Condom (Men)


What is it?

A male condom is a tube made of latex, polyurethane, or natural membranes. The man or his partner puts the condom over the penis before the penis has any contact with the genital area. Condoms also can be used during oral or anal sex.

How well does it prevent pregnancy?

While very important for preventing sexually transmitted diseases or infections, this is one of the least effective methods for preventing pregnancy. It has one of the highest pregnancy rates of all birth control methods.

About 13 out of 100 women using only male condoms for birth control get pregnant in a year of use.

  • Condoms that are factory-coated with spermicide don’t prevent pregnancy any better than regular condoms.
  • The most common reason for failure is not using a condom every time. Condoms may also break or slip.


Blocks sperm from entering the vagina.


Many different brands are available. Some are lubricated.


  • Available at many stores. No need to see a doctor or get a prescription.
  • Small and easy to carry, so you can always be prepared.
  • Allows men to be involved with birth control.
  • Hormone-free.
  • Can be used with spermicides or other birth control methods to increase effectiveness and protect against STIs.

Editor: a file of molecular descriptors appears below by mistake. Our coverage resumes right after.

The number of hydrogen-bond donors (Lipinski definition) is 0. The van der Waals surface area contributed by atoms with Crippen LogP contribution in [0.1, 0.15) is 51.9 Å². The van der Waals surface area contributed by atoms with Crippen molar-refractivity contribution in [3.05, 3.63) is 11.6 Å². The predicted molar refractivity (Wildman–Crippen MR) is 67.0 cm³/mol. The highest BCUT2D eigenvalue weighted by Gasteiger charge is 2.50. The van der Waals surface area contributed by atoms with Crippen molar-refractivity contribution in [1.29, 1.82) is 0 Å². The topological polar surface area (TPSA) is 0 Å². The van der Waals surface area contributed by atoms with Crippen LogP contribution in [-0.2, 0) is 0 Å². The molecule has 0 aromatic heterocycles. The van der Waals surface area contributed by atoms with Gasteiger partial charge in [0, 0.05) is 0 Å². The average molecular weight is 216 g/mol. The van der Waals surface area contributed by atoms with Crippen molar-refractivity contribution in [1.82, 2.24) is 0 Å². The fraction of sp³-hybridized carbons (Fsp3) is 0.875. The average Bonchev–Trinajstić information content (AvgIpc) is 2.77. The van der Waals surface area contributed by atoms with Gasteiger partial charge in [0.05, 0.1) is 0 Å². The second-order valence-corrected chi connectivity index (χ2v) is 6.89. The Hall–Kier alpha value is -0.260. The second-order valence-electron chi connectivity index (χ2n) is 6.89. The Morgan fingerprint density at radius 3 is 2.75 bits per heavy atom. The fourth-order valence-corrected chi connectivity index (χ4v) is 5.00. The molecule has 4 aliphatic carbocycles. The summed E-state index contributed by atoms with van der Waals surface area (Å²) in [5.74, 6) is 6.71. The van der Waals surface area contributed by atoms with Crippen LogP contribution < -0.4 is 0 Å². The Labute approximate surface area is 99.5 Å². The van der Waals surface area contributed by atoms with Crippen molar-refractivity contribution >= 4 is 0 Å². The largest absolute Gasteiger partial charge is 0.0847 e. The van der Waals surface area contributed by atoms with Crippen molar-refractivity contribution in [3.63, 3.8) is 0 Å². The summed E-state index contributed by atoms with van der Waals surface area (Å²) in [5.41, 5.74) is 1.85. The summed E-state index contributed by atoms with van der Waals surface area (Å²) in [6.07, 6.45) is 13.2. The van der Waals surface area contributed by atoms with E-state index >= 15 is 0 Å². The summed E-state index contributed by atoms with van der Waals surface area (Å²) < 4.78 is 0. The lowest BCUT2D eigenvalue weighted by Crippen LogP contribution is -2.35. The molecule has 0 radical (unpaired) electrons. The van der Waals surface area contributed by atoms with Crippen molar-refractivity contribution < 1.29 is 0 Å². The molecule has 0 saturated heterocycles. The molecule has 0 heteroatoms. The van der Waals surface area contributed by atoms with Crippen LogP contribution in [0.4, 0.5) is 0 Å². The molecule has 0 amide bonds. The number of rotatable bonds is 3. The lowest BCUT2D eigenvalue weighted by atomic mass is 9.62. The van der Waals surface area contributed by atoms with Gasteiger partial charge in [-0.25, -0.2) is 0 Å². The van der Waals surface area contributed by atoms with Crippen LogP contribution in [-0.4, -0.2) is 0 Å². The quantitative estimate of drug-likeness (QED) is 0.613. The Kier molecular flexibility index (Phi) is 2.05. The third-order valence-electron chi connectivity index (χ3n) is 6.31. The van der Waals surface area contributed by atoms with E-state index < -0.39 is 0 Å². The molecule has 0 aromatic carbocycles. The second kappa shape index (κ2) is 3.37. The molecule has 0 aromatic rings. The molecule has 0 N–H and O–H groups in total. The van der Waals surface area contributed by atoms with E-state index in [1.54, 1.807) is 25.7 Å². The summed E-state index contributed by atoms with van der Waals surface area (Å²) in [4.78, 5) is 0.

• Sex may be less messy for the woman because condoms catch the fluid when a man ejaculates. Some couples also may prefer to use them if the woman is spotting or bleeding.
  • Lubricated condoms may help if vaginal dryness is an issue.
  • Reversible. Stop using condoms if you want to try to get pregnant.


  • One of the least effective forms of birth control.
  • You have to use a condom every time you have sex.
  • Unless you make it part of foreplay, putting on the condom may interrupt sex. Some men may lose their erections.
  • Can break or slip off.
  • Can tear or get tiny holes.
  • Takes practice to learn how to put on and take off correctly.
  • May reduce sensation in the penis. Need for quick withdrawal after sex may reduce pleasure for the man.
Consider keeping emergency birth control (“morning-after pill”) at home to use as backup. It works best to prevent pregnancy if taken as soon as possible after unprotected sex or birth control mishaps, but may work if taken up to 5 days afterward. Brands include Plan B, ella, and others.
Helps prevent getting or spreading sexually transmitted diseases or infections, including HIV.
Avoid latex condoms if either partner has a latex allergy.